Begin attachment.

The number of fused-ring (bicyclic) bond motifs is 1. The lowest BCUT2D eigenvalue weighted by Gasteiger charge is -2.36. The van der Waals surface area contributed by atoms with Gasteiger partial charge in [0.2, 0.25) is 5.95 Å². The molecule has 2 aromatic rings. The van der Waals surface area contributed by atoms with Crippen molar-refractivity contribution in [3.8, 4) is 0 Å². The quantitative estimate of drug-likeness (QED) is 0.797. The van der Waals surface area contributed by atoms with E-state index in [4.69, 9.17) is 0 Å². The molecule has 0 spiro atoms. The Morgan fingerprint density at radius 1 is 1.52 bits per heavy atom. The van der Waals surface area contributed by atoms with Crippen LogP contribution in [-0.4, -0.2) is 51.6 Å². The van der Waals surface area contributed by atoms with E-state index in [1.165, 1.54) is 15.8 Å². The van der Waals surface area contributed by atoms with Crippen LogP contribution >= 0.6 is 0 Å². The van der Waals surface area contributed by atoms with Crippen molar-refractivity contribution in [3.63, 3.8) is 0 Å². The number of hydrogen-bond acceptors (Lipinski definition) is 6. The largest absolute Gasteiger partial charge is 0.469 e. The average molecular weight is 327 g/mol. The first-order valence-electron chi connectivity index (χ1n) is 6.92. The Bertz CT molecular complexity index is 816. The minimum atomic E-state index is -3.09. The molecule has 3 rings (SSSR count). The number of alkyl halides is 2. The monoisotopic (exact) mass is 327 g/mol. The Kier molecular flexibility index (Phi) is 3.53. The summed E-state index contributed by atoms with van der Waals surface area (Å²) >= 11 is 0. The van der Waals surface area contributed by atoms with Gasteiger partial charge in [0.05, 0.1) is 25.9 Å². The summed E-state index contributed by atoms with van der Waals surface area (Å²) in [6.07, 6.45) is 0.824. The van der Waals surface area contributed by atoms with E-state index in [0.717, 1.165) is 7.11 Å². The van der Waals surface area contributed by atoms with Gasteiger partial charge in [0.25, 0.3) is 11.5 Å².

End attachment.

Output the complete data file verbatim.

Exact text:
The number of fused-ring (bicyclic) bond motifs is 1. The lowest BCUT2D eigenvalue weighted by Gasteiger charge is -2.36. The van der Waals surface area contributed by atoms with Gasteiger partial charge in [0.2, 0.25) is 5.95 Å². The molecule has 2 aromatic rings. The van der Waals surface area contributed by atoms with Crippen molar-refractivity contribution in [3.8, 4) is 0 Å². The quantitative estimate of drug-likeness (QED) is 0.797. The van der Waals surface area contributed by atoms with E-state index in [4.69, 9.17) is 0 Å². The molecule has 0 spiro atoms. The Morgan fingerprint density at radius 1 is 1.52 bits per heavy atom. The van der Waals surface area contributed by atoms with Crippen LogP contribution in [-0.4, -0.2) is 51.6 Å². The van der Waals surface area contributed by atoms with E-state index in [1.165, 1.54) is 15.8 Å². The van der Waals surface area contributed by atoms with Crippen LogP contribution >= 0.6 is 0 Å². The van der Waals surface area contributed by atoms with Crippen molar-refractivity contribution in [3.63, 3.8) is 0 Å². The number of hydrogen-bond acceptors (Lipinski definition) is 6. The largest absolute Gasteiger partial charge is 0.469 e. The average molecular weight is 327 g/mol. The first-order valence-electron chi connectivity index (χ1n) is 6.92. The Bertz CT molecular complexity index is 816. The minimum atomic E-state index is -3.09. The molecule has 3 rings (SSSR count). The number of alkyl halides is 2. The monoisotopic (exact) mass is 327 g/mol. The Kier molecular flexibility index (Phi) is 3.53. The summed E-state index contributed by atoms with van der Waals surface area (Å²) >= 11 is 0. The van der Waals surface area contributed by atoms with Gasteiger partial charge in [0.05, 0.1) is 25.9 Å². The summed E-state index contributed by atoms with van der Waals surface area (Å²) in [6.07, 6.45) is 0.824. The van der Waals surface area contributed by atoms with E-state index in [0.717, 1.165) is 7.11 Å². The van der Waals surface area contributed by atoms with Gasteiger partial charge in [0.25, 0.3) is 11.5 Å².